We have eaten at Le Tournepique often and can highly recommend it for the excellent food and service. Not forgetting the terrific views of the River Dordogne. They also cater for Vegetarian or Gluten Free eaters.

Menu
For the Meat Eaters.
Kir
Soup Maison (pumpkin and chestnut soup deliciously spiced)
Terrine De Foie Gras
Roti De Veau sauce cepes with Pommes Sautees
Coupe De Glaces Aux Pommes (et Alcool De Pommes) – very delicious.
Cafe
Vins – Rouge ou Rose

For Vegetarian
Kir
Soup – same as above
Courgette salad with a gorgeous vinaigrette and walnuts dressing.
Fish cooked in a cream and white wine sauce encased in a delicious herb omelette.
Dessert – same as above
Cafe.
Vins – Rouge ou Rose.

Paul, enjoying the conversation while waiting for his soup course.
 

Looking good but where is George Clooney!
 

Bon Appétit Ladies.
 

Our Maire in deep conversation. I love the gentleman on the left facial expression and the witches hat in the background of the picture.
 

Wonderful seeing you looking so well Roy.
 

“Yours will be on the table in one minute”. Eyes down and enjoy.
 

Enjoying the alcoholic dessert. I must say thank you so much to our friend sitting beside me for being so patient in trying to teaching Paul and I to speak French over the Spring and Summer months.
 
 

Events:-
Halloween 31st October
All Saints Day 1st November
 
 

“The Envy Of The Whole World”.

This is how President Emmanuel Macron described the French baguette earlier this year when he backed calls to have it listed as a UNESCO cultural treasure.

Intrigued and delighted by this, I just had to find out more information about the baguette, why that shape, how did it become so popular in every corner of France, in short what is the history of the tradition French Baguette.

Delicious.

 

Starting around the 14th and 15th century people had to use a Communal oven to bake their bread, which was mostly round in shape. However, even though they were called Communal they did not belong to the Community. The oven was the property of the local Lord or the Church who would charge the surfs for baking their bread. Following the French Revolution, the ovens became the property of the village; no more fees.

 

Once a week the oven was fired up and the locals would carry the dough they had prepared at home to the oven. Each family would mark the top of the bread with a distinctive cut to distinguish their bread from the other families.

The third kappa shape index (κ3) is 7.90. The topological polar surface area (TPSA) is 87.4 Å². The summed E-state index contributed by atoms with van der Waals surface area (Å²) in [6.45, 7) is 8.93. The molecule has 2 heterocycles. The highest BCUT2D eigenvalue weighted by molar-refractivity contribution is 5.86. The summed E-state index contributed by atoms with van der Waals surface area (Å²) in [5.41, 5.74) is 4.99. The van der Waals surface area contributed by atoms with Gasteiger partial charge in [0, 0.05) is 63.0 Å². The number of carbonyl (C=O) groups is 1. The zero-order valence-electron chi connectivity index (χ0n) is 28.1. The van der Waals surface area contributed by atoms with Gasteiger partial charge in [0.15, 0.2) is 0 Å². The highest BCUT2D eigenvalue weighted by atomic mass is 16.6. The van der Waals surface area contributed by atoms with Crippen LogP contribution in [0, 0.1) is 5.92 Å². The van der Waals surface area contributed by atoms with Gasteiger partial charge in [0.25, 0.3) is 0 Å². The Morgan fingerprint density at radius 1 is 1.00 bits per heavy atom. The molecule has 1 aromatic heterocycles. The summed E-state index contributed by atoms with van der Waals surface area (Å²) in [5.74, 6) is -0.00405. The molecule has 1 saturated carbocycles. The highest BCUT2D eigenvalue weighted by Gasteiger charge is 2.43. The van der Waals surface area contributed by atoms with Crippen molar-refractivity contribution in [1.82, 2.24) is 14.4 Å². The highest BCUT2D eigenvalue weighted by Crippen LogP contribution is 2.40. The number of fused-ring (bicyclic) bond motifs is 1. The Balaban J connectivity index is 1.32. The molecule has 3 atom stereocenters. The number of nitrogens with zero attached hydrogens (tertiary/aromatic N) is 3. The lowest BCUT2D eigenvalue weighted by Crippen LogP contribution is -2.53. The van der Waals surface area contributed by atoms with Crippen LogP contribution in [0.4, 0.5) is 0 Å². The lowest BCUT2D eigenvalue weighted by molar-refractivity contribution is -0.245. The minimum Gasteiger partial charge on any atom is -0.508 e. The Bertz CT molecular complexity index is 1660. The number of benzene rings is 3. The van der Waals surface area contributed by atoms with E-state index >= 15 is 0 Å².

The ash created during the baking was collected, mixed with water and used for the laundry.

Baguette’s really took off in the 1920’s after a new law prevented workers starting work before 4am. In older to get the bread baked in time for breakfast, bakers started to make long, thin ‘wand”s of bread. Although the dough at that time was still made at home and then taken to the Boulangerie to bake.

 

Bread oven’s can be seen all over France in the Boulangerie, or in the centre of the village, in the grounds of a property or in the property itself.

So if you are looking for a new home …

 
 

Event:-Le château de Castlenaud celebrates the European Heritage Weekend on the 15th and 16th September with a Medieval Fencing Tournament.
 
 

Food, Food, Glorious Food.

Everything on sale was to delight the senses at the Promenade en Gastronomie in Daglan village yesterday. From truffles, gateau, saucisson, escargots, to vegetables, fruit, candies and of course cheese and wine to name just a few of the delicacies on offer.

The View from our balcony.
 

I had to buy my Sunday treat of strawberries which are picked that morning by a local grower.
 

One simply cannot have enough garlic. I love the little dishes for garlic, oil and herbs.
 

One of the wine sellers with a sign that I totally agree with.
 

Once again we were unable to use our front door for the chicken and paella seller. The aroma drove the cats wild. We had to keep them away from the balcony in case they pulled in one of the chickens!
 

A gorgeous smile from Corrine selling various fresh baked breads and petite gateaux in front of the Boulangerie.
 

Always a teat to watch, the truffle dog who needed a little encouragement in the form of cheese snacks to find the truffles. I think citing the truffle hunting area next to the sausage stall could have something to do with the dogs inattention to his task.
 

 

Next Blog;-Dominique Allaert who is exhibiting his oil and watercolours in the Ancient Presbytere, plus a couple of interesting embroidery works.